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Conservation success stories seen through a camera lens


Ralph Pace has taken stunning images of sea turtles, sharks, whales and other marine life. But the California-based photojournalist especially likes telling a “comeback kid” story.

“When I first got to San Diego, you could stay on the beach all day long [and] you wouldn’t see a turtle,” Pace said of the large Pacific green turtles, which are listed as “threatened” under the Endangered Species Act. “There was conservation on both sides of the border [with Mexico]. Now we’re seeing the fruits of our labors.”

Pace, who lives in Monterey, California, can watch some of these conservation stories unfold in the stretch of Pacific Ocean that’s practically in his backyard. He said one thing that has fueled the successes is technology, such as attaching satellite tags to swordfish.

“How can you help manage them if you don’t know where they are, where they’re traveling to and at what depth?” said Pace, who studied science before he took up photography. He has a graduate degree from the Scripps Institution of Oceanography in San Diego.

The tags have helped researchers find out that swordfish often swim at 700 to 1,200 feet under the surface, below where many other marine animals are found. The researchers designed fishing gear to target the fish at that depth. So there’s less bycatch, or marine animals caught by accident.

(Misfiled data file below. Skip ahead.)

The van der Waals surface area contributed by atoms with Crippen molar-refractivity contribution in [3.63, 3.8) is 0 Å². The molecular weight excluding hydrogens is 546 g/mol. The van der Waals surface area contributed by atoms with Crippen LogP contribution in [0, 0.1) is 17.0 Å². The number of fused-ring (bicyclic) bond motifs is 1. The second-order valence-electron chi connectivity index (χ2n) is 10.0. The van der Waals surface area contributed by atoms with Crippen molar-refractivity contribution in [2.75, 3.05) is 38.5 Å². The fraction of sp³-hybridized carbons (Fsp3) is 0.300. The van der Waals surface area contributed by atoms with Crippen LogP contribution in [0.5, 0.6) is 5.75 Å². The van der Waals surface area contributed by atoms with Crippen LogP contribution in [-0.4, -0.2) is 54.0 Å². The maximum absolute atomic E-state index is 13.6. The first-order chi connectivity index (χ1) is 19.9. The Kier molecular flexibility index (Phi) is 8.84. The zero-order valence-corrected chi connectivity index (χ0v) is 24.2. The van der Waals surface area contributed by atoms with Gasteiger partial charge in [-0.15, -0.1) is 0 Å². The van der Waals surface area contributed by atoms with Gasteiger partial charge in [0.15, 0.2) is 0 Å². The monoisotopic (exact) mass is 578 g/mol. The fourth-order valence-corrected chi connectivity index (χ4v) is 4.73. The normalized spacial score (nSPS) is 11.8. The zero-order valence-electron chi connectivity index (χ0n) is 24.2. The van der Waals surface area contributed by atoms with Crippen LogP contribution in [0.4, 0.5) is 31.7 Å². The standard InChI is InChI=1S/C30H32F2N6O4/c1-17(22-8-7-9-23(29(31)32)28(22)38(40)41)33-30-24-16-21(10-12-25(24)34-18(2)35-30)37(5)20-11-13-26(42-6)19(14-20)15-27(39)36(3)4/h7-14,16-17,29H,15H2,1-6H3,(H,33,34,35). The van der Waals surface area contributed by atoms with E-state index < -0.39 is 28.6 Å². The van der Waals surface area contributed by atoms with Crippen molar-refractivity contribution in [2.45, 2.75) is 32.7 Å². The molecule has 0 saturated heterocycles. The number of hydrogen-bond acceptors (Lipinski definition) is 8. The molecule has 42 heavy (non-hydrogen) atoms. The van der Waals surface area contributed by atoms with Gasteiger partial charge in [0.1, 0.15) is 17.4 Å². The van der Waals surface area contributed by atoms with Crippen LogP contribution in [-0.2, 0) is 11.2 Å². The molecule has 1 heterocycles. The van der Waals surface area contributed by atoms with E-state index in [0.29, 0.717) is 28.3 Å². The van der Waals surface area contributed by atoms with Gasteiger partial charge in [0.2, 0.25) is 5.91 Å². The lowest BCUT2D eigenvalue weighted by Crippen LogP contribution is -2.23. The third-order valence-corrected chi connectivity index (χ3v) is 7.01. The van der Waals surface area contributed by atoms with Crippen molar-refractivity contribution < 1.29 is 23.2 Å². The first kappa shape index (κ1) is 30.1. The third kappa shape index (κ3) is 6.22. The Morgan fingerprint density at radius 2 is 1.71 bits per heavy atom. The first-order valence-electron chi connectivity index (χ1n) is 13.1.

“They’re catching like 99 percent clean,” Pace said, meaning that the local fishery has eliminated almost all bycatch.

Some of his photos have helped explain that process, which cost money and caused swordfish prices to increase. “You need to inform people because they’ll say, ‘Why should I pay more?’ ”

Pace enjoys telling stories that combine natural history, science and conservation.

The loss of kelp forests along the coast is one of those stories. Kelp, brown algae that grow in shallow water, provide food and shelter for a variety of marine life. An unusual ocean heat wave several years ago and a disease that killed off a sea urchin predator disrupted the kelp’s ecosystem.

“Warm water is good for urchins, which are native,” Pace said. The growing purple urchin population ate large patches of kelp forest.

“People say, ‘Those urchins are nasty. We need to kill them,’ ” he said. But killing a species that belongs in the area isn’t a simple fix. “Everything is more complicated, and actions that we take have consequences.”

Scientists are testing whether reducing some of the urchins will bring back the kelp, and Pace has dived with them to document their efforts.

Pace, who is 37, said he hopes he can tell this and other stories for years to come, perhaps one day with his two kids, who are ages 5 and 3. He wants them to experience magical moments like a bait ball he observed 300 miles off the coast of Mexico. About 1,000 sharks, dolphins and large fish worked together to feed on the small fish.

“That’s like what the oceans used to be,” he said. “I hope my kids get to see that.”


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